Story: Barraud, Sarah Maria
Page 1 - Biography
Barraud, Sarah Maria
This biography was written by Barbara Fill and was first published in the Dictionary of New Zealand BiographyVolume 1, 1990
Sarah Maria Style was baptised on 10 August 1823 at Wraysbury, near Windsor, England. She was the daughter of Robert Style, a farmer, and his second wife, Elizabeth Haines. Sarah Style married Charles Decimus Barraud, pharmacist and artist, on 17 March 1849 at St Lawrence's Church, Southampton. Shortly after her marriage, on 1 May 1849, Sarah and her husband emigrated to New Zealand on the Pilgrim.
The voyage took its toll on Sarah Barraud's health and when the ship reached Wellington on 20 August 1849 she was 'so reduced in strength as to be unable to walk – though previously a healthy young woman.' Her first home was at Judge H. S. Chapman's property in Karori. Chapman, a cousin of Charles Barraud by marriage, provided the couple with a cottage '20 feet by 10 – divided into two rooms with a loft over.' It was here in August 1850 that William Francis (Frank), the first of Sarah's nine children, was born.
Sarah Barraud wrote numerous letters to relatives in England, describing her new life in New Zealand. The letters contain vivid descriptions of domestic events. Probably in 1851 the Barraud family moved to a larger house, Fernglen, which was built for them on The Terrace. They planted a garden of English trees, grew vegetables and reared their own pigs. Sarah Barraud's time was spent in household chores, preserving fruit, salting pork, cooking, cleaning, and working in the garden. At Fernglen eight of her children – Florence Elizabeth, Sidney Clark, Charles Lewis, Edward Noel, Laura Cottam, Frederic, Jessie Sarah and Martin Henry – were born. Martin, the youngest, died in infancy.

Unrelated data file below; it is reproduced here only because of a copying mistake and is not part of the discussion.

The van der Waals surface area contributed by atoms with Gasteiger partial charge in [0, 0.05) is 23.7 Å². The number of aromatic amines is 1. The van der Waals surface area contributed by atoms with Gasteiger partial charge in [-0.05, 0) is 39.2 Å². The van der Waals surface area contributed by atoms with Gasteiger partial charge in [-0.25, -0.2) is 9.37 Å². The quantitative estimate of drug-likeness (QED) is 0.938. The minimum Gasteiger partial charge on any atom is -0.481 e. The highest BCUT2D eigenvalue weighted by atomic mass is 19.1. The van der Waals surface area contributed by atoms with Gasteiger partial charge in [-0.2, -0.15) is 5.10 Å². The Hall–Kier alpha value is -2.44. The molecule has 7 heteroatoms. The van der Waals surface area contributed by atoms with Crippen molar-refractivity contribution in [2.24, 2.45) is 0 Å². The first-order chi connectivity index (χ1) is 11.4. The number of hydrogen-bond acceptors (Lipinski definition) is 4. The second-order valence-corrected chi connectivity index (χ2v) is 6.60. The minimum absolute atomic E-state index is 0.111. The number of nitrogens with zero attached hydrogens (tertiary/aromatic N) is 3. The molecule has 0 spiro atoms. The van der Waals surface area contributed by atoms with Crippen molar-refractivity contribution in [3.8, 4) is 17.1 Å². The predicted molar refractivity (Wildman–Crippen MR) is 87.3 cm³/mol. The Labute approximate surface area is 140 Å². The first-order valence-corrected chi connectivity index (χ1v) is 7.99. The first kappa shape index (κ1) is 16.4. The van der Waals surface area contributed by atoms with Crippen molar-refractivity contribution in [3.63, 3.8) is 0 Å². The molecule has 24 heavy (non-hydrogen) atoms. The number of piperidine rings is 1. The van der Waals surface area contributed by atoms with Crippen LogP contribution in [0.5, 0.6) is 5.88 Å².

Sarah Barraud was largely responsible for raising the children. As she was a schoolteacher before her marriage, she taught them herself before they were sent away to school. In 1873 she wrote, 'Jessie and Fred read Roman history with me. I must say Fred's reading is a "trial"…I have determined to urge him on, for it is time he was at a Boys school & he is not fit to go to one yet'.
Engaging servants was a perennial problem for many women in mid nineteenth century New Zealand and Sarah Barraud had her share of difficulty. In 1852, as the mother of two young children, she wrote to her brother William Style describing her domestic arrangements: 'I have got two servants now their united ages not reaching twenty…I have four children instead of two to look after, but I am better off, more comfortable with the two little ones than one big one for I can make them do what I tell them but an older one will not bear to be spoken to.'
Charles was often away for months at a time on business and sketching trips and Sarah was left to run the household alone. Later, as Charles became established as an artist and a pharmacist, Sarah was often called on to entertain many of the notables of the day, including Honiana Te Puni-kokopu and Sir George and Lady Eliza Grey. She was also involved in the ladies' circle of St Paul's Church in Thorndon.
In 1875 Sarah accompanied Charles and two of her daughters, Laura and Jessie, on a trip to England. This trip enabled Sarah to meet with her family again and to take the girls sightseeing around London. On her return to Wellington in 1877 she resumed her role as mistress of Fernglen. Sarah Barraud died on 8 March 1895 at Wellington.